13. I think you need a mix of pessimism and optimism.

    You need to be optimistic as to your OWN innate abilities to achieve something. This needs to be worked on. The aim is create core self-belief.

    Conversely you also need to be realistic as to how challenging things can be and how other people's interests can on occasion act against your own personal interests – it's nothing personal, just an incompatible aim. This creates motivation to achieve (realising how difficult things can on occasion be to achieve) and helps to guard against despair. But in that realism, optimistic in your own abilities can overcome such challenges.

    Anyone any thoughts on this?

  14. By Being pessimistic , to my understanding what he means is to have low expectations from the results and being positive towards the work and satisfaction of that hard work 🙂

  15. You are a top guy but pls work on the ‘ers’ and ‘erms’ 🙂 probably just a nervous tick but killed the intro for me, could have been very powerful otherwise 👍🏽

  16. Just adding one more to cross the 666 number of comments.. The lecture is fabulous, of course..

  17. The School of Life is a commercial organisation PUMPING OUT "self help" stuff that eclipses anything here that de Botton criticises in all his speeches including this one. It is actually staggering how hypocritical he is. To be charitable, maybe this supposedly intelligent man just hasn't noticed how extraordinary is the conflict between what he says in nearly every speech about "how to" publications and his own website, which peddles exactly the same thing. Just go there to see how hypocritical he is. His website is absolutely PEPPERED with "how to" talks, publications and courses. Nearly all of them are really about exactly the kind of "success" he is criticising here. None of these courses or publications are "spiritual" or " philosophical". They are all about MAXIMISING your success in the world using exactly the same criteria that this author is arguing against.

  18. David Foster Wallace for us Americans. "This is water."

  19. So, deep down I am a pessimist that just acts like an optimist, because everyday I'm feeling great due to not having any big expectations.
    Not sure if it's being pessimistic or just as real as possible about life itself and my existence.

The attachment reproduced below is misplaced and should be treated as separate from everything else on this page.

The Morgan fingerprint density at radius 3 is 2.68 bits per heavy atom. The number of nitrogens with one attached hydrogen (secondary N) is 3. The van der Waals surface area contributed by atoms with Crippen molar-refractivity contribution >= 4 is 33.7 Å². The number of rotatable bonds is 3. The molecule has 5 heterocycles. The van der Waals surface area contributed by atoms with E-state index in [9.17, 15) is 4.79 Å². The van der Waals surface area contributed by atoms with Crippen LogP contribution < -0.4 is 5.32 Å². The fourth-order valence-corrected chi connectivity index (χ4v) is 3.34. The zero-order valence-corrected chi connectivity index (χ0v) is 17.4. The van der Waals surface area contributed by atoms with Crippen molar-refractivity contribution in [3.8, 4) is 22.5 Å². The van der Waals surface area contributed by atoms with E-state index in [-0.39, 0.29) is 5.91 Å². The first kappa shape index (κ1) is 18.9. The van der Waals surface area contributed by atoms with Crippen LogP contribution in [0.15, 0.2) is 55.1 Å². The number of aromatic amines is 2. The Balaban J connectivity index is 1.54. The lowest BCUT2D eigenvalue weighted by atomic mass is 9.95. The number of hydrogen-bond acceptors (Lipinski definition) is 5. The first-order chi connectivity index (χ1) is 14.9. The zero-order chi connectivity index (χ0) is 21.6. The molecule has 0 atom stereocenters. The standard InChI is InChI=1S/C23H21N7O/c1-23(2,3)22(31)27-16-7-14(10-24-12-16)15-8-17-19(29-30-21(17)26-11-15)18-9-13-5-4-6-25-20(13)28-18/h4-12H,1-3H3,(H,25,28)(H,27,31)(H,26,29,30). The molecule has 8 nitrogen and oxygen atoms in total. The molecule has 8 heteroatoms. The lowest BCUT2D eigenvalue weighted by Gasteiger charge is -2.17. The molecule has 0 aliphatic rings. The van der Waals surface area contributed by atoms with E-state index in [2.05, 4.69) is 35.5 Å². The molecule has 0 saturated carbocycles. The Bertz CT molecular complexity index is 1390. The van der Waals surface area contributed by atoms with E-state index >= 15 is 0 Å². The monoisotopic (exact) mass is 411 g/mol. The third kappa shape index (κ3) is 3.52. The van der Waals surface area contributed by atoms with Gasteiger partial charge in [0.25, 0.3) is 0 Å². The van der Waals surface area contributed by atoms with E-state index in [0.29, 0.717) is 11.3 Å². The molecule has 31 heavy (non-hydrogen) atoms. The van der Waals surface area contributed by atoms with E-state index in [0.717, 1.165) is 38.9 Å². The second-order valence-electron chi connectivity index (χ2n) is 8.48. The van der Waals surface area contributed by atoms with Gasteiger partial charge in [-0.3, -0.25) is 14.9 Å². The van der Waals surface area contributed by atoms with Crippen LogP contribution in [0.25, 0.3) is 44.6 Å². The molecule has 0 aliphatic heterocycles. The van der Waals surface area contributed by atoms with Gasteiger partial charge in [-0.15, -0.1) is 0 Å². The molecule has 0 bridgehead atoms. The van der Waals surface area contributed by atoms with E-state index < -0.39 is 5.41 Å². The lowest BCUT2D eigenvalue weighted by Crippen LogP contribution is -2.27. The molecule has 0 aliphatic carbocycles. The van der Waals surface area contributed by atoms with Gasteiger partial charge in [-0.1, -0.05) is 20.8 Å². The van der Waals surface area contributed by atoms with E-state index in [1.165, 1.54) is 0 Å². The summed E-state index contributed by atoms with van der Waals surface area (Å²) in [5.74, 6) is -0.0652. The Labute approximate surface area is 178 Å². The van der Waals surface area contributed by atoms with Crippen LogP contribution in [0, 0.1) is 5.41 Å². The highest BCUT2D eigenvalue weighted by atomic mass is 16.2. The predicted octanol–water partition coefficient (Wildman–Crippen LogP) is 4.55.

20. Interesting thing about Christianity at the end, but I always interpreted bad situations as “blessedness” because it causes suffering, which in Christianity is a good thing, which also agrees with Nietzsche

  21. Nietzsche should have been an optimist so that when things went wrong he could suffer even more

  22. His voice is just ughhhhh. Have you ever thought of doing podcasts and audio books(if you haven’t yet) I would listen the shit outta that.

    Excuse my only un-intelectual comment

  23. I just feel a little uncomfortable with the "cult vibe" given here.

  24. Alain, you look like a discount version of "The Kurgan"! (Highlander movie) On a serious note, Interesting vids!

  25. The last 10 minutes has moved me. The religion of comfortableness. The capacity of suffering and the capacity to do great things. We give up too quickly because we are addicted to comfortableness.

  26. "Better to be in the house of mourning than the house of mirth."
    "Better is a dry morsel eaten in quietness than a house full of feasting with strife."
    "Better is a dinner of herbs where love is, than a stalled ox and hatred therewith."
    "It is better to dwell in the corner of a housetop alone, than with a contentious woman in a wide house."
    (I hope I quoted these fairly correctly)

  27. Christianity is all about suffering but peace, joy and hope at the same time.

  28. Optimists tend to be simple folk "ohh its a lovely day, the sun is shining, look at the flowers, I get to work, grow old and die and drink tea between", like crippled pigeons relentlessly looking for food they simply don't know their own plight, bird brains.

  29. People who like happy music all the time are incomprehensible to me. How do they find all that energy?

  30. Nietzsche's ideas about Christianity are shallow at best. Like the teens living in Salt Lake City, having escaped the oppressive Mormonism pushed on them by their parents or by the church, the REACTIVE response is objection and rejection. But the more mature response is Proactive and the thinker goes forth to find what there is about religion that is sound advice and what there is that is flotsam and jetsam. The wise do the same with employment, education, family, friends, etc.
    Concentrate on the good and ignore the bad is what I say and Kurt Vonnegut agrees with me.
    ; )

    Nietzsche was indeed brilliant. But I never fully trust a man who doesn't drink.
    : )

  31. I enjoyed this new perspective although it felt uncomfortable that I agreed with it.

  32. What a great man! He is much more valuable than a doctor for our individualistic society as he spreads widely i hope, his curing ideas. he changes lives i believe.

    Firstly, I started listen to him because i learn English, and i was fascinated by the quality of his diction and by the beauty of his language . Instantly i 've become a fan of him. Glory to Alain, Thank you YouTube!